Synchrotron Experiments: Analysing Synchrotron output data
Diamond is a synchrotron; a huge scientific machine, half a kilometre in circumference, designed to produce very intense beams of X-rays, infrared and ultraviolet light. For centuries, scientists have used microscopes to study things that are too small to see with the naked eye. However, microscopes are limited by the visible light that they use. Optical microscopes can be used to study objects that are a few microns (0.001mm) in size, about the size of cells. However, to study smaller objects like molecules and atoms, scientists need to use the special light generated by the synchrotron.
Third generation synchrotrons like Diamond also use special arrays of magnets called insertion devices. These cause the electrons in the storage ring to wiggle around, which produces intense light. When the path of the electron beam is bent by Diamond’s powerful magnets, the electrons lose energy in the form of light. This light can then be channelled out of the storage ring and into the experimental stations, called beamlines.It is inside these beamlines that scientists carry out their experiments. The different forms of light that the synchrotron produces can be used to support an astonishing variety of research. Diamond offers a wide range of experimental techniques and facilities supporting the life, physical and environmental sciences. Many different kinds of sophisticated analyses, on a vast array of materials - crystalline and non-crystalline solids, liquids and gases, and all kinds of complex materials - can benefit from synchrotron radiation. All of this scientific research produces some pretty big data, up to 20 terabytes a day to be precise (2015). And the amount of data being processed at Diamond is increasing rapidly.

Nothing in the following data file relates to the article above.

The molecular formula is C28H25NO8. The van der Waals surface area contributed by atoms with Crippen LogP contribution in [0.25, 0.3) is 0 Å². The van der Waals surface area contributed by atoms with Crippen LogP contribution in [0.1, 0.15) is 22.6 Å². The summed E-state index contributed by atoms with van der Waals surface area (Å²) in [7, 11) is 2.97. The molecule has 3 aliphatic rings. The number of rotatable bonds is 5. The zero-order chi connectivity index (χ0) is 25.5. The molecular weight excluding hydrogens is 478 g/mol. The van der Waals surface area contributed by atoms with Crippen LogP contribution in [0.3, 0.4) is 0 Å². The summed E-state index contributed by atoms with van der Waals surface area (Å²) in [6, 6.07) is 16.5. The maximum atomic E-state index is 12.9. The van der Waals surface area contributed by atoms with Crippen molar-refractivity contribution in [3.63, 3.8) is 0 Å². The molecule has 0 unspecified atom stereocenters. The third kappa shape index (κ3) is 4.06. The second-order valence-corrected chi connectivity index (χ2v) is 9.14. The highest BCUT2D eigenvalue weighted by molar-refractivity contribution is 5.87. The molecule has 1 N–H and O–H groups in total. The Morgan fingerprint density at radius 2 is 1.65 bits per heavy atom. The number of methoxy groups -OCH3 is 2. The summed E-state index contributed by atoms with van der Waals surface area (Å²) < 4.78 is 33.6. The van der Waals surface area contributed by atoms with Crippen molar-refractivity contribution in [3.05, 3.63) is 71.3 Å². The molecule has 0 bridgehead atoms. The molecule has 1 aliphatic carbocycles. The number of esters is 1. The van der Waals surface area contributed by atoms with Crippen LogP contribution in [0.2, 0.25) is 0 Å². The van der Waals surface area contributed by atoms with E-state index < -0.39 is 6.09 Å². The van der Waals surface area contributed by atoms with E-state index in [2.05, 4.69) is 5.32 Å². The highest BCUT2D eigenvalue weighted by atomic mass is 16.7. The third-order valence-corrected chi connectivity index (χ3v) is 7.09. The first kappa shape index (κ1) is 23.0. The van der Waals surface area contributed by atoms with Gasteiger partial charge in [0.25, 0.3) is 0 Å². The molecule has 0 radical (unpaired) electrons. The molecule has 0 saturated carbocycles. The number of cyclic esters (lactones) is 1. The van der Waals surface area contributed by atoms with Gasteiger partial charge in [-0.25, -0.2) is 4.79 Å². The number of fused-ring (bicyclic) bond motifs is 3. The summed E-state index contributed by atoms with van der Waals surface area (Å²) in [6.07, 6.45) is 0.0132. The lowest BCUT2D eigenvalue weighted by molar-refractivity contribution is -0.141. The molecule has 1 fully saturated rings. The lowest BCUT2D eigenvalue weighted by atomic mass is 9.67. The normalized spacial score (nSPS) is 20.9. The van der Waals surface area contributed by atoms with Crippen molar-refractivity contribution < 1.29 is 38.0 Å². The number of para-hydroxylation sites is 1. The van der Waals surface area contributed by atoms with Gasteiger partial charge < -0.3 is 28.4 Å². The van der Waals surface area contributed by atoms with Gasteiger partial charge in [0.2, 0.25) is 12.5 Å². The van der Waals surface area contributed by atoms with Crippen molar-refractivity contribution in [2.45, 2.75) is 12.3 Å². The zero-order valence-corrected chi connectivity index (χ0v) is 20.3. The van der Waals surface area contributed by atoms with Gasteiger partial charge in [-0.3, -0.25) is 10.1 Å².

Diamond recently passed a big data milestone: a massive three petabytes have now been processed at the facility. A team from the University of Lund in Sweden visited Diamond’s I13 beamline to study the eyes of orchid bees in an attempt to determine how they navigate dense tropical forests. The orchid bees have a small brain the size of a sesame seed, but five eyes, two of which have thousands of lenses, make up for this lack of thinking power. This important research could help support advances in automated navigation technology. Their images of the tropical bee’s compound eye (below) demonstrates the intricacy of the data that research at Diamond produces. This data set exemplifies the Diamond use case that will benefit from using the features of SAGE.